NEW YORK: It was once the case that a one-off print ad was all that was required for brands needing to apologise for corporate failings, but they now have to do so across multiple channels in the digital age – and it is proving to be expensive.
In its examination of the changing nature of corporate apology ads, the Wall Street Journal focused on three scandal-hit and prominent brands which have been compelled to spend millions of dollars to try to shore up their reputations.
Facebook, hit by the Cambridge Analytica revelations about the alleged misuse of users’ personal data, on top of ongoing scrutiny about fake news and Russian influence in elections, has been running its biggest ever ad campaign.
Called “Here Together” and launched on April 25th, the PR offensive promises consumers that the company will fix its assorted problems and it has been running across TV, billboards, cinema and print, as well as social media. It also aired during the NBA playoffs.
According to figures given to the Journal by measurement firm iSpot, the campaign has cost Facebook almost $30m in little more than the month to May 29th.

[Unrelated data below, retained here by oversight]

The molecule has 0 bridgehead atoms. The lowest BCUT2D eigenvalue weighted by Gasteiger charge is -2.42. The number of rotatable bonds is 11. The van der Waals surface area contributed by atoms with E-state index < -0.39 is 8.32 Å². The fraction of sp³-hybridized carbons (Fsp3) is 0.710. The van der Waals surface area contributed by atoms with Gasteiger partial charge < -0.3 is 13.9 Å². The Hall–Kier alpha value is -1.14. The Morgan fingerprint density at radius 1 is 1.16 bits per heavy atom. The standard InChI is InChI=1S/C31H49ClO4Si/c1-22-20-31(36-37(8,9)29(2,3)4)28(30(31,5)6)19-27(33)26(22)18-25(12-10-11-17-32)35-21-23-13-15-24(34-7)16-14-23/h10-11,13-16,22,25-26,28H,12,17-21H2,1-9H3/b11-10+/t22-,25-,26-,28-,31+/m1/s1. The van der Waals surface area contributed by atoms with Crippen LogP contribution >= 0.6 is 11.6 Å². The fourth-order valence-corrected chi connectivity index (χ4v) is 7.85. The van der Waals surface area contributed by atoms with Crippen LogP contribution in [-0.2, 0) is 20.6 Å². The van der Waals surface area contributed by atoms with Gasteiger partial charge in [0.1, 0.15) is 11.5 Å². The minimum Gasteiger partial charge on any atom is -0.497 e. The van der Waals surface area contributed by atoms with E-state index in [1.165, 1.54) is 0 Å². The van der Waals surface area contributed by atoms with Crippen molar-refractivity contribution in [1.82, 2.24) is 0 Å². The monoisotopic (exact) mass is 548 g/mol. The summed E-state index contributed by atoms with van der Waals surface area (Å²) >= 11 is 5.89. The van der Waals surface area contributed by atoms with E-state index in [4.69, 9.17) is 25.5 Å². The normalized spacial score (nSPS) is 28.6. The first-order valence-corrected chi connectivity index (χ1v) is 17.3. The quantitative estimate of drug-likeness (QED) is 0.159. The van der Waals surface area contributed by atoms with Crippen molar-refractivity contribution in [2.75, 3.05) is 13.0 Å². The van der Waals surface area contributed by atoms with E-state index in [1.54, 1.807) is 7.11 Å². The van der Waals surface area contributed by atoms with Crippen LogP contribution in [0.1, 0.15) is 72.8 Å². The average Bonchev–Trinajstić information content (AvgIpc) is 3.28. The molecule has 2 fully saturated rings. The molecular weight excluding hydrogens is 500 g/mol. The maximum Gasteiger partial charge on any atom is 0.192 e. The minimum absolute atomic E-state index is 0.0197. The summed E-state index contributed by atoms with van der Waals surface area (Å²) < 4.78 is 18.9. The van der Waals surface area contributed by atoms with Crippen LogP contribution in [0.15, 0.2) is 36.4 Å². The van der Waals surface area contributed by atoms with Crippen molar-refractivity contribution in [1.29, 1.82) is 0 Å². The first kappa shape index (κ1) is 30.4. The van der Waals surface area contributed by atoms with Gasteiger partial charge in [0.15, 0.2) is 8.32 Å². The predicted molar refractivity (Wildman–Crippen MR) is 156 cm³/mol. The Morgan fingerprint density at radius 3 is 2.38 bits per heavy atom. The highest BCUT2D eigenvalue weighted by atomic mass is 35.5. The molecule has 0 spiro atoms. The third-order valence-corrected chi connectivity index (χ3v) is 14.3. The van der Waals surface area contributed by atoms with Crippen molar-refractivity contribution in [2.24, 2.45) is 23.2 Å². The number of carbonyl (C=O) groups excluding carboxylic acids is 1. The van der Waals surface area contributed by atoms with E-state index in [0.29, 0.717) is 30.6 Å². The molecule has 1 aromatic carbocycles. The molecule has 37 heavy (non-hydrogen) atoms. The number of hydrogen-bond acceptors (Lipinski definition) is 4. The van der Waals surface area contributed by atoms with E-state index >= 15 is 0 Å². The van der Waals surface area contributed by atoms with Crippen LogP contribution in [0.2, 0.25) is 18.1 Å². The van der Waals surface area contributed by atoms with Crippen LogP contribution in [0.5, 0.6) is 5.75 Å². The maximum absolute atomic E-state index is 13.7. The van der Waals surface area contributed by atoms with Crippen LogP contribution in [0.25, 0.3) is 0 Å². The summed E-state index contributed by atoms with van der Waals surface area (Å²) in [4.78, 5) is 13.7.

“We live in an age of rage, and companies are now compelled to engage and apologise,” said Harlan Loeb, global chair of crisis management at Edelman.
“The cost of a crisis campaign can now be up to 20 times what it was in 2000,” he added.
But Facebook is not alone in its need to issue a very public mea culpa. Ride-hailing firm Uber and Wells Fargo, the financial institution, have found themselves in hot water in recent years and they too have had to spend large sums on winning back the trust of consumers.
According to the iSpot estimates, Wells Fargo’s “Earn Back Your Trust” campaign, which had its TV debut on May 5th, has already cost it $21.5m.
The bank, which got caught up in a controversy about staff opening accounts without the knowledge of customers, is also reported to be using online polls and focus groups to test how much advertising is required.
And Uber, which has been subject to a myriad of well-publicised controversies, is having to finance a campaign that promises it is moving in a “new direction”. This, says iSpot, has cost almost $10m since its launch just two weeks ago.
Sourced from Wall Street Journal; additional content by WARC staff